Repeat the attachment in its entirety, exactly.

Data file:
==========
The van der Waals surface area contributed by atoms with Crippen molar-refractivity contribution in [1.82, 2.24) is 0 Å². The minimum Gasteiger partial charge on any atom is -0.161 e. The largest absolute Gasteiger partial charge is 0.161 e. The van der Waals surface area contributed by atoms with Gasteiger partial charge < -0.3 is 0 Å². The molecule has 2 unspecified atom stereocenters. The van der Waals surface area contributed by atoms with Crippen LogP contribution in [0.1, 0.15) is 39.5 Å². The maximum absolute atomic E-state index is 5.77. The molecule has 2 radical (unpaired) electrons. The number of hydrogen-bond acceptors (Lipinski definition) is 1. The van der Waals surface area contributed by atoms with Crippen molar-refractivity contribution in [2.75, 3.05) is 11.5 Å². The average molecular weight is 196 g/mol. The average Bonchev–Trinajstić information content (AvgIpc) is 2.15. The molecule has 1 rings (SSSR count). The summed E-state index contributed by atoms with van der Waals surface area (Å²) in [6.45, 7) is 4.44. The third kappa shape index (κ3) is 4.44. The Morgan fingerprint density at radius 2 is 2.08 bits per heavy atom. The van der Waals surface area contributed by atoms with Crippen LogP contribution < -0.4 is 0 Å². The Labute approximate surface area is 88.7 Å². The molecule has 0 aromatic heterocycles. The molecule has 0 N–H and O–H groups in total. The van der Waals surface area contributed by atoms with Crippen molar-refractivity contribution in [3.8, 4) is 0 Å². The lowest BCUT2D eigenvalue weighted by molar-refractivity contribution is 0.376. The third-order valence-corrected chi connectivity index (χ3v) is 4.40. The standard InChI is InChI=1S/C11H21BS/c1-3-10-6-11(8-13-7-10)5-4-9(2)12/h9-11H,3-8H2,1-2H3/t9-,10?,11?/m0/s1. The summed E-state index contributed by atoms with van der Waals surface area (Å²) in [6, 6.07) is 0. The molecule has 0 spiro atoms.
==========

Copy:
The van der Waals surface area contributed by atoms with Crippen molar-refractivity contribution in [1.82, 2.24) is 0 Å². The minimum Gasteiger partial charge on any atom is -0.161 e. The largest absolute Gasteiger partial charge is 0.161 e. The van der Waals surface area contributed by atoms with Gasteiger partial charge < -0.3 is 0 Å². The molecule has 2 unspecified atom stereocenters. The van der Waals surface area contributed by atoms with Crippen LogP contribution in [0.1, 0.15) is 39.5 Å². The maximum absolute atomic E-state index is 5.77. The molecule has 2 radical (unpaired) electrons. The number of hydrogen-bond acceptors (Lipinski definition) is 1. The van der Waals surface area contributed by atoms with Crippen molar-refractivity contribution in [2.75, 3.05) is 11.5 Å². The average molecular weight is 196 g/mol. The average Bonchev–Trinajstić information content (AvgIpc) is 2.15. The molecule has 1 rings (SSSR count). The summed E-state index contributed by atoms with van der Waals surface area (Å²) in [6.45, 7) is 4.44. The third kappa shape index (κ3) is 4.44. The Morgan fingerprint density at radius 2 is 2.08 bits per heavy atom. The van der Waals surface area contributed by atoms with Crippen LogP contribution < -0.4 is 0 Å². The Labute approximate surface area is 88.7 Å². The molecule has 0 aromatic heterocycles. The molecule has 0 N–H and O–H groups in total. The van der Waals surface area contributed by atoms with Crippen molar-refractivity contribution in [3.8, 4) is 0 Å². The lowest BCUT2D eigenvalue weighted by molar-refractivity contribution is 0.376. The third-order valence-corrected chi connectivity index (χ3v) is 4.40. The standard InChI is InChI=1S/C11H21BS/c1-3-10-6-11(8-13-7-10)5-4-9(2)12/h9-11H,3-8H2,1-2H3/t9-,10?,11?/m0/s1. The summed E-state index contributed by atoms with van der Waals surface area (Å²) in [6, 6.07) is 0. The molecule has 0 spiro atoms.